Precautions to Prevent Heat Exhaustion and other Heat-Related Illness

For Immediate Release

May 24, 2016;  12:15 PM

DPHSS Release No. 2016-043

The Department of Public Health and Social Services would like to remind all visitors, delegates and island residents that the 12th Festival of Pacific Arts (Festpac) has officially begun and the event sites can be increasingly crowded.  While beautiful, Guam’s sunny weather can result in serious health risks if not properly prepared for.  Exposure to excessive heat may result in heat exhaustion, heat stroke, and possible death.  People suffer heat-related illness when their bodies are unable to compensate and properly cool themselves.  The body normally cools itself by sweating. 

When the humidity is high, sweat will not evaporate as quickly, preventing the body from releasing heat quickly. Other conditions related to risk include age (the elderly and young children), obesity, fever, dehydration, heart disease, mental illness, poor circulation, sunburn, prescription drug use, and alcohol use.     

With that in mind, we would like to encourage everyone attending the Festival of Pacific Arts to take precautions to prevent heat exhaustion and other heat-related illnesses.  We want to ensure that everyone has a safe and healthy Festival of Pacific Arts.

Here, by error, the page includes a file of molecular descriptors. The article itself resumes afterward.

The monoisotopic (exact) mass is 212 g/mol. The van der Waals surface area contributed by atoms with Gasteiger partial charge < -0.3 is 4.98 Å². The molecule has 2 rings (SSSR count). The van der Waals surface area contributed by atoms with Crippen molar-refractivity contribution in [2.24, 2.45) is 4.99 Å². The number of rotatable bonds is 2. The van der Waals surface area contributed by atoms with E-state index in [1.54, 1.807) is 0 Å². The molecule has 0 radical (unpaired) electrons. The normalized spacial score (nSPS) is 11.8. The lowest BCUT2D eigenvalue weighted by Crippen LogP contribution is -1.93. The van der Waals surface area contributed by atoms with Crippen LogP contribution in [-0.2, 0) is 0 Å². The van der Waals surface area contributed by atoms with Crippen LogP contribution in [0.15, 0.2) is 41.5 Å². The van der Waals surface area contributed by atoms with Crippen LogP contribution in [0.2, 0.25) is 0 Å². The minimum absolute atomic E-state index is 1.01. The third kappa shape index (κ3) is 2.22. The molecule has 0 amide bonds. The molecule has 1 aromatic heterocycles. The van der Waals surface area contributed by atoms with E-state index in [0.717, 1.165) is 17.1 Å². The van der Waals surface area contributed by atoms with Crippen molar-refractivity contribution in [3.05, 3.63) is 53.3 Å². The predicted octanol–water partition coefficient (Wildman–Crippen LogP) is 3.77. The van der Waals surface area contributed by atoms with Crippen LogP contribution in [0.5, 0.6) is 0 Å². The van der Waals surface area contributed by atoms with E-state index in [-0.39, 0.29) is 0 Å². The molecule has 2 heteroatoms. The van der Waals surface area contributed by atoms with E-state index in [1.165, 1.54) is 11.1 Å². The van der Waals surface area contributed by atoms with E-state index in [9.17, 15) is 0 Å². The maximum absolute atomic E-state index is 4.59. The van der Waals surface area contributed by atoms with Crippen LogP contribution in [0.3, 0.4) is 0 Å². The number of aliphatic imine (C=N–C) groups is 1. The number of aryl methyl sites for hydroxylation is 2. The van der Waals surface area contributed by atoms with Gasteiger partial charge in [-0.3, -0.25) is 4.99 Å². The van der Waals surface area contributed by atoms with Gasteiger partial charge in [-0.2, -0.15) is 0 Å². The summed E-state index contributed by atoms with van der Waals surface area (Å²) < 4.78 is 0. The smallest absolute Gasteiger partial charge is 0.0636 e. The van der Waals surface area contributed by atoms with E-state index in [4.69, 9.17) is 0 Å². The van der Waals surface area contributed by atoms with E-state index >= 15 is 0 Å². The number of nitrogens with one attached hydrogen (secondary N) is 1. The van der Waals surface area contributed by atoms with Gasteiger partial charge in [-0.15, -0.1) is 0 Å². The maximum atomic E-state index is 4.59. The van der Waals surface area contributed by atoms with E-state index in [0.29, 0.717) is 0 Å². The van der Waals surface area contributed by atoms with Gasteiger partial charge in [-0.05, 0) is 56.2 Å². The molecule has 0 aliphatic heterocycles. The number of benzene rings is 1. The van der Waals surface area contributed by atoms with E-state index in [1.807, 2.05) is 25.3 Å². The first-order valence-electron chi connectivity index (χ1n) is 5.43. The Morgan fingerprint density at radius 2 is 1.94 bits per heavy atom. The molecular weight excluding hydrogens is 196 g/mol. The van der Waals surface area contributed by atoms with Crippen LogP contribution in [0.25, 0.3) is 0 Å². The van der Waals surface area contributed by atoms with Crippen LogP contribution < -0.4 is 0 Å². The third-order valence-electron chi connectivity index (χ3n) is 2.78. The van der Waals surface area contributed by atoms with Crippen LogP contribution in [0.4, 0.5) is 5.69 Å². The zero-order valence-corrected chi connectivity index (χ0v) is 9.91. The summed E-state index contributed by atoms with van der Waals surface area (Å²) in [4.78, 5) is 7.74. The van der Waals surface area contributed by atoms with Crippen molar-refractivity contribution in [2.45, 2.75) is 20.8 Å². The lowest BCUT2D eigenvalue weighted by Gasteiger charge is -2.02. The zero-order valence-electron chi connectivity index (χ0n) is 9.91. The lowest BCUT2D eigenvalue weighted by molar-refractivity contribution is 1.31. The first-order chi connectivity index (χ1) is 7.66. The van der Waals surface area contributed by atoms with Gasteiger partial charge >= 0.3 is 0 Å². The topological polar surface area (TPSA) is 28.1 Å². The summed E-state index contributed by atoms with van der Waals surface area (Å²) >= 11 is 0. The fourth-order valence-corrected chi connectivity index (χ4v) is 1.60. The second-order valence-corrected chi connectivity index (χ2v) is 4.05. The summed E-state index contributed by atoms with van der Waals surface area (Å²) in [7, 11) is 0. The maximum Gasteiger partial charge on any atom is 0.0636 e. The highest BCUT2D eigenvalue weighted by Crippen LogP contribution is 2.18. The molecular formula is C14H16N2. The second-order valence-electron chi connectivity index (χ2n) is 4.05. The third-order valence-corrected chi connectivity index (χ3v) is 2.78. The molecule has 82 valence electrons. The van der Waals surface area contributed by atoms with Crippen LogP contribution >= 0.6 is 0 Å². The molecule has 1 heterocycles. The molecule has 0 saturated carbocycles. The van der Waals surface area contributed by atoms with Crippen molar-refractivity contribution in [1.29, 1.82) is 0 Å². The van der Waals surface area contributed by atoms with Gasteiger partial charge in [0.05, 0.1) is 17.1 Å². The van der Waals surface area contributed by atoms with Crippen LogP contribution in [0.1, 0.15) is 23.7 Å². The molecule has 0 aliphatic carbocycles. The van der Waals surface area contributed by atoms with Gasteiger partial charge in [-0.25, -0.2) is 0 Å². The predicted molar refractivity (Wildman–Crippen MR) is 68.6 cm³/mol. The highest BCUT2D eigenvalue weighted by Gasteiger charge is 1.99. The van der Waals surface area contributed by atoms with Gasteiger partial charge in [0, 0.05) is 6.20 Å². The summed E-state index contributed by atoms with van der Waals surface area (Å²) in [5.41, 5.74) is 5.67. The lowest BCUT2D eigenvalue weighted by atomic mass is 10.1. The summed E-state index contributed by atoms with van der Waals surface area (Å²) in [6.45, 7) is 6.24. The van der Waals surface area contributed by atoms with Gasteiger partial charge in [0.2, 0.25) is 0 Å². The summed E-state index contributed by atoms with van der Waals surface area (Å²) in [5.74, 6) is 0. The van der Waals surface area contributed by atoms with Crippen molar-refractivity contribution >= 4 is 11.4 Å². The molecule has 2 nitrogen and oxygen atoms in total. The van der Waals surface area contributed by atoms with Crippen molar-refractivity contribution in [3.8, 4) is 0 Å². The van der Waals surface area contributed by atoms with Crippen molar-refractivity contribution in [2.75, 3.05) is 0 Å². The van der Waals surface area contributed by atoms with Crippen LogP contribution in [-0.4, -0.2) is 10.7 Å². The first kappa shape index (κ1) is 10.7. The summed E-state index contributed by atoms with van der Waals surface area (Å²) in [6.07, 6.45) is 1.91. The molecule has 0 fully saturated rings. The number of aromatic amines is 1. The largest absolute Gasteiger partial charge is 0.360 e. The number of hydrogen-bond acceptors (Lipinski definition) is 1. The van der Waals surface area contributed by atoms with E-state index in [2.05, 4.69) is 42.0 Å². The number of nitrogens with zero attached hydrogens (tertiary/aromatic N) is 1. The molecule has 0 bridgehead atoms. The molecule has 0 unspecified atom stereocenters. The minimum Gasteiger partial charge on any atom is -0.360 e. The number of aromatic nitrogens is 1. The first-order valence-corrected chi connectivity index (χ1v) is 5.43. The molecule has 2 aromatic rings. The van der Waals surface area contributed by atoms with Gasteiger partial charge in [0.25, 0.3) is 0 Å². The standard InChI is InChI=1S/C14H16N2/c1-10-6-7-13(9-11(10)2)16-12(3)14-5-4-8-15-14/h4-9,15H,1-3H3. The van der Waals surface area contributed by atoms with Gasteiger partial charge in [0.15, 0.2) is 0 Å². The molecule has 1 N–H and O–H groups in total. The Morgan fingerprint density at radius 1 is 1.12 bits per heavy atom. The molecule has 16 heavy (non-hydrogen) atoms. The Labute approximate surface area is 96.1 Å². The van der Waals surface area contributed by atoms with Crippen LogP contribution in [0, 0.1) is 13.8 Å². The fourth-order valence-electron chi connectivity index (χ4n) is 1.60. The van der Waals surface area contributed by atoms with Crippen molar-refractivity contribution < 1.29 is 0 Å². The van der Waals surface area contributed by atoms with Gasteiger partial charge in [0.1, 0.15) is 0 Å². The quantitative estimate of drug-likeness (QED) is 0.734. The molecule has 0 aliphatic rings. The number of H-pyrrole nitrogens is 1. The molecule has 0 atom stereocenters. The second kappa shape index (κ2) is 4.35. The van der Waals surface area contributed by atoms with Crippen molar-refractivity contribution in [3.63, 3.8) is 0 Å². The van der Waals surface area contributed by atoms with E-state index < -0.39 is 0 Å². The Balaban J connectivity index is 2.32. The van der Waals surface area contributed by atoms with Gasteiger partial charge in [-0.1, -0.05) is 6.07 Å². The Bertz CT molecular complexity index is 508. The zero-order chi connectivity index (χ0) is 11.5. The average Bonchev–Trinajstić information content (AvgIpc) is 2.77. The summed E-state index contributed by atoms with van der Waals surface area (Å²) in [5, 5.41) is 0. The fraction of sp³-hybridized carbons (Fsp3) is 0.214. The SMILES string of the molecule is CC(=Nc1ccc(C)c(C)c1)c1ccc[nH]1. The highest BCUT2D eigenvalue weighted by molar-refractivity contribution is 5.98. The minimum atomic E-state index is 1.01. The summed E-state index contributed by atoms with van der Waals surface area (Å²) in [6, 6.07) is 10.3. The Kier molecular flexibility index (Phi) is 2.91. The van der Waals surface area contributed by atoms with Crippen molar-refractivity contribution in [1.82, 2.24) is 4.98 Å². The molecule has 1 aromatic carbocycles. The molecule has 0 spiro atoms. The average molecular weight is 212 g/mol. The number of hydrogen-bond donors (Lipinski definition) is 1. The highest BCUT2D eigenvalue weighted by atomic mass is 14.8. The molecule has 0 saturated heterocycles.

• Drink plenty of fluids (nonalcoholic), regardless of your activity level.  Don’t wait until you’re thirsty to drink. Note that some venues do not have water readily available, therefore all participants should ensure bringing their own supply of bottled water to festival activities.  Warning: If your doctor generally limits the amount of fluid you drink or has you on water pills, ask your doctor how much you should drink while the weather is hot.

  • Don’t drink liquids that contain alcohol or large amounts of sugar–these actually cause you to lose more body fluid.

  • Stay indoors and, if at all possible, stay in an air-conditioned place. If your home does not have air conditioning, go to the shopping mall or public library–even a few hours spent in air conditioning can help your body stay cooler when you go back into the heat.

  • Electric fans may provide comfort, but when the temperature is in the high 90s, fans will not prevent heat-related illness. Taking a cool shower or bath, or moving to an air-conditioned place is a much better way to cool off.

  • Limit your outdoor activity to morning and evening hours.

  • Cut down on exercise. If you must exercise, drink two to four glasses of cool, nonalcoholic fluids each hour.  A sports beverage can replace the salt and minerals you lose in sweat. Warning: If you are on a low-salt diet, talk with your doctor before drinking a sports beverage. Make sure to limit outdoor activity and exposure to heat whenever possible.

  • Try to rest often in shady areas.

  • Protect yourself from the sun by wearing a wide-brimmed hat (also keeps you cooler) and sunglasses

  • Wear lightweight, light-colored, loose-fitting clothing.

  • NEVER leave anyone in a closed, parked vehicle.

  • Finally, help prevent sun-related damage to your skin by putting on sunscreen of SPF 15 or higher (the most effective products say “broad spectrum” or “UVA/UVB protection” on their labels).

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